By Maria Mottola, Executive Director, New York Foundation
I am an ambivalent traveler. I get anxious about leaving things that are familiar—it’s disorienting. But once I arrive someplace new, I feel exhilarated; finding yourself in strange surroundings can be jarring, but in a good way.
Just over a year ago, the New York Foundation’s board of trustees allowed me to spend some time on a “sabbatical” of sorts, during which I worked as an executive-on-loan to Gladys Carrión, the Commissioner of the New York State Office of Children & Family Services (OCFS). On top of all my other responsibilities, why take this on now? In the way travel can invigorate you, I was excited by the idea of exploring another sector. I was also unsure whether the skills I had honed over 16 years were useful for navigating any place outside philanthropy. And being a generalist, I wasn’t sure I had the capacity anymore to digest one issue in depth.
Also, I was tired of hearing myself talk about foundations being more proactive as advocates in the public arena, with only a vague idea of what that might look like. It’s easy to pontificate about a hypothetical scenario. It’s harder to advocate for and carry out a realistic approach once you know the landscape.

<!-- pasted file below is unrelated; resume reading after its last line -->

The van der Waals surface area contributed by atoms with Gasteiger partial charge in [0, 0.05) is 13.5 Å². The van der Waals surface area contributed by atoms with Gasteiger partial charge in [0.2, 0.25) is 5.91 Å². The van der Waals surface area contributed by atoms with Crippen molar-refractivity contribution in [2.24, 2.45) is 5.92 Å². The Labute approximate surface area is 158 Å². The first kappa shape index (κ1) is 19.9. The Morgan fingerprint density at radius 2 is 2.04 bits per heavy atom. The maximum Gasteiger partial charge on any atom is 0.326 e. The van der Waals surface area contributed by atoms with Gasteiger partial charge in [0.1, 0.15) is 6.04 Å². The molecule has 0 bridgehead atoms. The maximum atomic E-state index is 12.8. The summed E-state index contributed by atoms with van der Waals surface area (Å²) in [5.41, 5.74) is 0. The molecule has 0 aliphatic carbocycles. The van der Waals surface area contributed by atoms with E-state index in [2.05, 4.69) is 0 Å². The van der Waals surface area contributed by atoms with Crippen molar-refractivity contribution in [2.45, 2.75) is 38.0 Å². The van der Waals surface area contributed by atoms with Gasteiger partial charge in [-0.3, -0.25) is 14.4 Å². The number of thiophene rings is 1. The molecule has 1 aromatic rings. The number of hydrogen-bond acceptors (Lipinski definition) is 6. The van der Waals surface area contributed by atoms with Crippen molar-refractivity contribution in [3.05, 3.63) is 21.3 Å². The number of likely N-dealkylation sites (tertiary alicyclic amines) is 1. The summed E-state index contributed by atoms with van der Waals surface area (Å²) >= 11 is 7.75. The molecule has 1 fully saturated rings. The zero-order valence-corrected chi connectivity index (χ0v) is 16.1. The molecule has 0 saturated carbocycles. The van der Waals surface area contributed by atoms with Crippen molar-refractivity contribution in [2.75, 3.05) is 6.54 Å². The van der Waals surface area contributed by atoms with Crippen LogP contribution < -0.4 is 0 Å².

Public policy thinkers write extensively about the murky lines that divide the government, corporate, and philanthropic sectors and many of my esteemed colleagues explored those relationships in interesting ways. I can’t do the topic justice in a blog post and I can’t pretend the experiment answered all my difficult questions, but like all good experiences, there were lessons learned and new questions raised.
Trust is critical. Someone asked, at the beginning of this experiment, to what extent the success of the model was dependent on the particular commissioner involved. Commissioner Carrión was leading her agency through an ambitious reform agenda and welcomed the executive-on-loan idea—in fact, the suggestion came from her initially. But more important in some ways than her individual commitment to the idea, it was clear she had provided her senior staff with a warm and reassuring explanation about my work with the agency and why I was there. This left me feeling trusted and welcomed by each person I interacted with. I can easily imagine a different scenario where her staff might have felt confused or even threatened by an outside person; the experience would have been far less rewarding on both sides.